Suggested to ask here from https://stackoverflow.com/questions/56038093/short-string-classification-high-acc-tons-of-false-positives-are-we-on-the-ri (same question but on stackoverflow)

I've been working on feature extraction of documents with multiple frameworks for a few months, and recently the project has found a dead end.

I'm aiming to find any kind of identification string within the document.

Thanks in advance

Let's say that the project is structured into "modules" that are called separately, and the latest one that has been in development is aiming to find identification numbers within the document as I've said.

For example:

  • "A/364" is a valid identifier.
  • "137 . 23" is a valid identifier.
  • "05.08.2019" is not (It's a date).

To avoid applying the module to the entire document and enhancing the accuracy, I'm finding a label and extracting the text located near it either to its right or down below it (I'm following occidental reading order for the time being, left to right, top to bottom). THIS PART WORKS

Just for the sake of further explanation, imagine that we're going to extract dates, we'll find a Label corresponding to "date" or something along those lines and then we'd apply either regex or some other solution to find a date.

The thing is that there's not a normalized way of assigning an identifier to something, so you can expect ANY kind of string.

After that dead long introduction:

What I've tried: * Applying one or multiple regexes to the extracted text.

And the solution I'm currently trying (without results as the title says) * Convert the extracted text to a single string replacing each type of character with a generic and then apply n-grams with scikit.

With the following function, any given string is replaced so letters are "a", capital letters "b", digits "c", whitespaces "d" and so on...

def st_to_chars(in_string):
    in_string=re.sub("[a-z]", "a",in_string)
    in_string=re.sub(" ","d",in_string)

    return in_string

At first, it seemed like a good approach since we got an accuracy of 0.931280

#Create classifier and vectorizer
clf = MultinomialNB(alpha=0.1)
clf2 = LinearSVC(random_state=0, tol=1e-5)
vec2 = CountVectorizer(analyzer='char_wb', ngram_range=(2,4), min_df=1)

df = pd.read_csv("dataset.csv", delimiter = ",", quotechar='"')
df = df[pd.notnull(df['code'])]
df = df.sample(frac=1).reset_index(drop=True)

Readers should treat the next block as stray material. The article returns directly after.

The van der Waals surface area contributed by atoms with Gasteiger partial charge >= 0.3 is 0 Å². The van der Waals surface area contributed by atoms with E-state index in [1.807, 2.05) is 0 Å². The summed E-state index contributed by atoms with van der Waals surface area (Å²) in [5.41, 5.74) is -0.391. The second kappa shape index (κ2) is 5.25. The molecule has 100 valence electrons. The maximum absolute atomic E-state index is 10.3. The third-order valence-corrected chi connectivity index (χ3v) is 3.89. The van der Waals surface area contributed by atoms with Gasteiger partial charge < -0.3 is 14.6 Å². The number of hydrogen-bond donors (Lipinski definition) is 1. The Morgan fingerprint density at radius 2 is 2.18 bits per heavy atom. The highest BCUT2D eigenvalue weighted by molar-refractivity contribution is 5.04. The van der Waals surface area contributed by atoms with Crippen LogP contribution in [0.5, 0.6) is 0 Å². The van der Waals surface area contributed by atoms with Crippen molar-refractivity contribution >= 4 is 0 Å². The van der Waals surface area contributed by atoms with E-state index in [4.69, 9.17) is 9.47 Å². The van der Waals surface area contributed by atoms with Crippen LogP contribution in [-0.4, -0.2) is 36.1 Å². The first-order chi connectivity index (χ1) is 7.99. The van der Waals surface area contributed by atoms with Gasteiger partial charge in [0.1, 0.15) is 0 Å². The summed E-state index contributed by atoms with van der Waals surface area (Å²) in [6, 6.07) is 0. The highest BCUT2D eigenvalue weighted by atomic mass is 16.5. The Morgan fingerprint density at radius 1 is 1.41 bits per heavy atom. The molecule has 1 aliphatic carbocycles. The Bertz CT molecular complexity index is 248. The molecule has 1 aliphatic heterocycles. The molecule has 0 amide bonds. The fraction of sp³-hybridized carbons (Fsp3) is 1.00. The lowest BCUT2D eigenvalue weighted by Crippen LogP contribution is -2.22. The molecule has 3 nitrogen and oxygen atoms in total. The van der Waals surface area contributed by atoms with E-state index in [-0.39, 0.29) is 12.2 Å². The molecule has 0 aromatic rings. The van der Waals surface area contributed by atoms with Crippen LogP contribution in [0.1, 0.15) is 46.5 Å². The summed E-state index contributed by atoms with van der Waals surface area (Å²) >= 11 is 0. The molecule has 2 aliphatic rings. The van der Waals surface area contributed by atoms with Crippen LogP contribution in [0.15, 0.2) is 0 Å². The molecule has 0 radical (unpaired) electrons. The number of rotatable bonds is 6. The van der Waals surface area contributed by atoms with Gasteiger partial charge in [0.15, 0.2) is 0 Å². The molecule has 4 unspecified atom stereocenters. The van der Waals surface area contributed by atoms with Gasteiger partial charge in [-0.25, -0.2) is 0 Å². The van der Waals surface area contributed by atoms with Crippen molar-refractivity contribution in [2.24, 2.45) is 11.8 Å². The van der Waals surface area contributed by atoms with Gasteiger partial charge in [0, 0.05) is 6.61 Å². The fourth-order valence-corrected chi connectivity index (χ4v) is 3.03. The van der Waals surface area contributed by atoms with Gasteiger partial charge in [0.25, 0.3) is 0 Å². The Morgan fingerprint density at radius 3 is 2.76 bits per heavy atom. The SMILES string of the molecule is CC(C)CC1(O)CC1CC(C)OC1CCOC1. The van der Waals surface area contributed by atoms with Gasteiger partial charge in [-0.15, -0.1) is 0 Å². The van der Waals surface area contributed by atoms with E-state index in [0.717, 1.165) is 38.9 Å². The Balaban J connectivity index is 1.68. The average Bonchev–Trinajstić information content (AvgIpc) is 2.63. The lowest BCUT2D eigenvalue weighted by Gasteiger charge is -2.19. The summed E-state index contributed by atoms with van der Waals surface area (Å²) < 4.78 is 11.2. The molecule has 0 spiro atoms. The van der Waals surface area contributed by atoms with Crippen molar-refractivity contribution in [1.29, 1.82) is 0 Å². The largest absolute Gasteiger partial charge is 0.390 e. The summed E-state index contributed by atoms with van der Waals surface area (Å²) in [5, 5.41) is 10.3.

y_train = df['label'][0:45000].tolist()
data_train  =df['new_code'][0:45000].tolist()
x_train = vec2.fit_transform(data_train)
clf2 = LinearSVC(random_state=0, tol=1e-5)

y_true = df['label'][45000:].tolist()
data_test  =df['new_code'][45000:].tolist()
x_test = vec2.transform(data_test)

y_test = clf.predict(x_test)
sklearn.metrics.accuracy_score(y_true, y_test)

The dataset contains over 75k rows of manually labeled True and False identifiers. 55%~ of which are 1 (it's an identifier) and the remaining False

With the above setup, this are the results:

original strings: ["123/2111/0gg" , "644160949" , "B2921113", "27/04/1997", "foobar"]
replaced strings: ['ccceccccecaa', 'tcccccccc', 'bccccccc', 'cceccecccc', 'aaaaa']
Expected result: ['1', '0', '0', '0', '0']
Actual result:   ['1', '1', '1', '1', '0']

Since this approach doesn't seem to work, I'm kind of at a loss. Given that in the end it's binary text classification, what approach should I follow next? I imagine that it's hard to classify that kind of strings, but I'm ok even with a 65 - 75% of accuracy.

I've also tried multinomial naive bayes and SVC.


Working on a binary text classifier (either True or False) which aims to discriminate whether a string is an identifier or not.

I got 93% accuracy with Naive Bayes and CounterVectorizer but a lot of false positives comes up. I've already tried SVC and the Dataset contains ~40k rows of True strings and ~35k rows of False cases manually labelled.

Hardware is not an issue.

Can you give me any recommendations? Any kind of approach?

Much appreciated.

Edit just to clarify: I'm not really asking for a "solution", but rather whether my workaround is going the right way or if I should look for another method.

I understand why there are false positives popping up, and the reason behind its accuracy being so high... That's why the question I put at the end rather than being something along the lines of "why isnt this working...?" is asking for a recommendation or an approach to follow up.

BTW. Both the training and testing datasets have as close as it can get to 50% relationship between the two classes.